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Posts Tagged ‘Brad Heath’

Columbia Awards USA TODAY Reporters Environmental Journalism Award

toxic air.jpg

An investigative piece into toxic air around America’s schools has garnered a 2009 John B. Oakes Award for two USA TODAY reporters.

The Columbia Graduate School of Journalism announced today that Blake Morrison and Brad Heath will be the recipients of this year’s Oakes Award, which honors excellence in environmental journalism. The award recognizes the reporters’ work on the investigative series “The Smokestack Effect: Toxic Air and America’s Schools” and it’s companion Web site, which allows readers to search for their schools and discover the level of toxic air in its area. The series resulted in the Environmental Protection Agency launching a $2.25 million program to monitor the air quality around schools.

“By yoking the locations of private and pubic schools around the country with an EPA model for tracking toxic chemicals, the reporters identified hundreds of schools where children seemed to be at risk,” the Oakes Award judges’ said. “As a result, the EPA and local environmental agencies began to do what they should have been doing for years: paying attention to the environment in which our children live and learn.”

Second prize has been awarded to The New York Times series “Toxic Waters” written by Charles Duhigg.

The winners will receive their awards and speak on a panel about their work at the Oakes Award luncheon on March 30 at Columbia.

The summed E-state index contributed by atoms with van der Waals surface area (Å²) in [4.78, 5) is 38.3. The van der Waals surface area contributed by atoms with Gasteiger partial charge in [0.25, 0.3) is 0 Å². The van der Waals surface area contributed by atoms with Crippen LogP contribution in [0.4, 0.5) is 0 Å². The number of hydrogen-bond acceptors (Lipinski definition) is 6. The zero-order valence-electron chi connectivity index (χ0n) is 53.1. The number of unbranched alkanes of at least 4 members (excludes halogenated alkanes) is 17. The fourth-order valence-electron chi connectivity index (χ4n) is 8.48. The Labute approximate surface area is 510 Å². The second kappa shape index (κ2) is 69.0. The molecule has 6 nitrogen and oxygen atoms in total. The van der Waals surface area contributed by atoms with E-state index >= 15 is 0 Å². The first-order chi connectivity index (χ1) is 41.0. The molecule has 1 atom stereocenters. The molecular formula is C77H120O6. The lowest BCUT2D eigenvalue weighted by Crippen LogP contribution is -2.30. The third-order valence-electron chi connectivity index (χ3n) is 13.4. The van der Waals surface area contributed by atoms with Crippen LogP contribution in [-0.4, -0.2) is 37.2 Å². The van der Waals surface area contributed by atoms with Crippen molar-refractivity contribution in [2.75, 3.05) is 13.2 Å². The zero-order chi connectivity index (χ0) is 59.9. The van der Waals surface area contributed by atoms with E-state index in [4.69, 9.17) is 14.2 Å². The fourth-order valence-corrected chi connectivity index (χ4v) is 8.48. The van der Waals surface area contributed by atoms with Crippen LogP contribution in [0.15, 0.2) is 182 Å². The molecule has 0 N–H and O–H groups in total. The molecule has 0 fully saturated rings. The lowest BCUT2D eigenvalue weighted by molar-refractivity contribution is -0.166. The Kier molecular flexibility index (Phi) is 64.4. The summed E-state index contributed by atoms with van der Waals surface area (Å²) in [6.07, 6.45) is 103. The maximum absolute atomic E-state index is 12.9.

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USA TODAY Reporters Win Environmental Reporting Award

The University of Rhode Island’s Metcalf Institute for Marine and Environmental Reporting yesterday announced the winners of its Grantham Prize for Excellence in Reporting on the Environment — USA TODAY‘s Blake Morrison and Brad Heath. The reporters snagged the top prize, and $75,000, for their investigative series “The Smokestack Effect,” which examined industrial pollution near schools.

Three groups of reporters also received special merit awards and $5,000: Tad Fettig, Karena Albers and Veronique Bernard of kontentreal, for their six-part series about global transportation “e2: transport,” which ran on PBS; Milwaukee Journal Sentinel reporters Susanne Rust and Meg Kissinger for their series “Chemical Fallout”; and author Andrew Nikiforuk for his book “Tar Sands: Dirty Oil and the Future of a Continent.”

The prize was founded by Jeremy and Hannelore Grantham in 2005 through the Grantham Foundation for the Protection of the Environment, which supports environmental research and conservation programs around the world.

The prizes winners will give an overview of their award-winning work at the 2009 Grantham Prize Seminar in October in Washington, D.C.

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